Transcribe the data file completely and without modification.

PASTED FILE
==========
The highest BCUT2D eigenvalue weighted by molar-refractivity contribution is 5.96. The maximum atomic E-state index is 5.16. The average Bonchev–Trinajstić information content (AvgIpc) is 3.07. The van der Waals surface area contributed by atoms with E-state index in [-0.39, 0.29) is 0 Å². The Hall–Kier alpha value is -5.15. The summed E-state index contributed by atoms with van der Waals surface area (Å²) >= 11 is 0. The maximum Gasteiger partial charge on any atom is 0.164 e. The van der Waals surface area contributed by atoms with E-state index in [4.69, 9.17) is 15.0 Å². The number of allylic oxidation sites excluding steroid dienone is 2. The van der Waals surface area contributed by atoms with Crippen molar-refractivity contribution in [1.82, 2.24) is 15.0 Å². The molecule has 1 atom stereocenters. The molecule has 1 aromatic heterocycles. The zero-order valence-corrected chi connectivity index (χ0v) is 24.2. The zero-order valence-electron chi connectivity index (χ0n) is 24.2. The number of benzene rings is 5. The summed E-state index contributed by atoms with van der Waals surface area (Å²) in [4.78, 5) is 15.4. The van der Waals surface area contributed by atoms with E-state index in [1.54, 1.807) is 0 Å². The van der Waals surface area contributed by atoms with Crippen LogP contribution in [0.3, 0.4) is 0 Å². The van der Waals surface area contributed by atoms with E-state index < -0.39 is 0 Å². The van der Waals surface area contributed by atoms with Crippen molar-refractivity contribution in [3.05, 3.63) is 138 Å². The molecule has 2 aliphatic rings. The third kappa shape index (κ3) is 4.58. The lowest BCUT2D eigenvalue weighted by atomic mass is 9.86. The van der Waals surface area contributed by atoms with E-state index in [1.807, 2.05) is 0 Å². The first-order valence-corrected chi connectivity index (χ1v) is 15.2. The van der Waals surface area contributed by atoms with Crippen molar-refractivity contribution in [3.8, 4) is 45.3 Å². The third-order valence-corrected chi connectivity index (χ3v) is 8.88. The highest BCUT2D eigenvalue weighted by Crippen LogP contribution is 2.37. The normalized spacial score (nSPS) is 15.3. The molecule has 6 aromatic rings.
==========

The highest BCUT2D eigenvalue weighted by molar-refractivity contribution is 5.96. The maximum atomic E-state index is 5.16. The average Bonchev–Trinajstić information content (AvgIpc) is 3.07. The van der Waals surface area contributed by atoms with E-state index in [-0.39, 0.29) is 0 Å². The Hall–Kier alpha value is -5.15. The summed E-state index contributed by atoms with van der Waals surface area (Å²) >= 11 is 0. The maximum Gasteiger partial charge on any atom is 0.164 e. The van der Waals surface area contributed by atoms with E-state index in [4.69, 9.17) is 15.0 Å². The number of allylic oxidation sites excluding steroid dienone is 2. The van der Waals surface area contributed by atoms with Crippen molar-refractivity contribution in [1.82, 2.24) is 15.0 Å². The molecule has 1 atom stereocenters. The molecule has 1 aromatic heterocycles. The zero-order valence-corrected chi connectivity index (χ0v) is 24.2. The zero-order valence-electron chi connectivity index (χ0n) is 24.2. The number of benzene rings is 5. The summed E-state index contributed by atoms with van der Waals surface area (Å²) in [4.78, 5) is 15.4. The van der Waals surface area contributed by atoms with E-state index in [1.54, 1.807) is 0 Å². The van der Waals surface area contributed by atoms with Crippen LogP contribution in [0.3, 0.4) is 0 Å². The van der Waals surface area contributed by atoms with E-state index < -0.39 is 0 Å². The van der Waals surface area contributed by atoms with Crippen molar-refractivity contribution in [3.05, 3.63) is 138 Å². The molecule has 2 aliphatic rings. The third kappa shape index (κ3) is 4.58. The lowest BCUT2D eigenvalue weighted by atomic mass is 9.86. The van der Waals surface area contributed by atoms with E-state index in [1.807, 2.05) is 0 Å². The first-order valence-corrected chi connectivity index (χ1v) is 15.2. The van der Waals surface area contributed by atoms with Crippen molar-refractivity contribution in [3.8, 4) is 45.3 Å². The third-order valence-corrected chi connectivity index (χ3v) is 8.88. The highest BCUT2D eigenvalue weighted by Crippen LogP contribution is 2.37. The normalized spacial score (nSPS) is 15.3. The molecule has 6 aromatic rings.